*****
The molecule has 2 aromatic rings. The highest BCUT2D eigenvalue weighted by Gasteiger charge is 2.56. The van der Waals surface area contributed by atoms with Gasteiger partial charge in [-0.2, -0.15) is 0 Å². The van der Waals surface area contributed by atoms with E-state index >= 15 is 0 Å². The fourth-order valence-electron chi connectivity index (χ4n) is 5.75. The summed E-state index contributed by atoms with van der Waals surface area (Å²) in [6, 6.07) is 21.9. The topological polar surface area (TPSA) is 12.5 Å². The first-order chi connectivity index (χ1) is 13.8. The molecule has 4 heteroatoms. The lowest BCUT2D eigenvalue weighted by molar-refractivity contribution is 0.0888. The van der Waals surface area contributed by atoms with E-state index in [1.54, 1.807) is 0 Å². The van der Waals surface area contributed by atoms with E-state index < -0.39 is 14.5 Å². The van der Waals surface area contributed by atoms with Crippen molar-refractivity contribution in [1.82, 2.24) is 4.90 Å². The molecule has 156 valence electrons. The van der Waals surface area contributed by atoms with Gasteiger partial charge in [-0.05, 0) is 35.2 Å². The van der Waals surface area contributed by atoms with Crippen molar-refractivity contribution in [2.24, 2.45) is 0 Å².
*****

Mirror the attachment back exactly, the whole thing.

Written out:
The molecule has 2 aromatic rings. The highest BCUT2D eigenvalue weighted by Gasteiger charge is 2.56. The van der Waals surface area contributed by atoms with Gasteiger partial charge in [-0.2, -0.15) is 0 Å². The van der Waals surface area contributed by atoms with E-state index >= 15 is 0 Å². The fourth-order valence-electron chi connectivity index (χ4n) is 5.75. The summed E-state index contributed by atoms with van der Waals surface area (Å²) in [6, 6.07) is 21.9. The topological polar surface area (TPSA) is 12.5 Å². The first-order chi connectivity index (χ1) is 13.8. The molecule has 4 heteroatoms. The lowest BCUT2D eigenvalue weighted by molar-refractivity contribution is 0.0888. The van der Waals surface area contributed by atoms with E-state index in [1.54, 1.807) is 0 Å². The van der Waals surface area contributed by atoms with E-state index < -0.39 is 14.5 Å². The van der Waals surface area contributed by atoms with Crippen molar-refractivity contribution in [1.82, 2.24) is 4.90 Å². The molecule has 156 valence electrons. The van der Waals surface area contributed by atoms with Gasteiger partial charge in [-0.05, 0) is 35.2 Å². The van der Waals surface area contributed by atoms with Crippen molar-refractivity contribution in [2.24, 2.45) is 0 Å².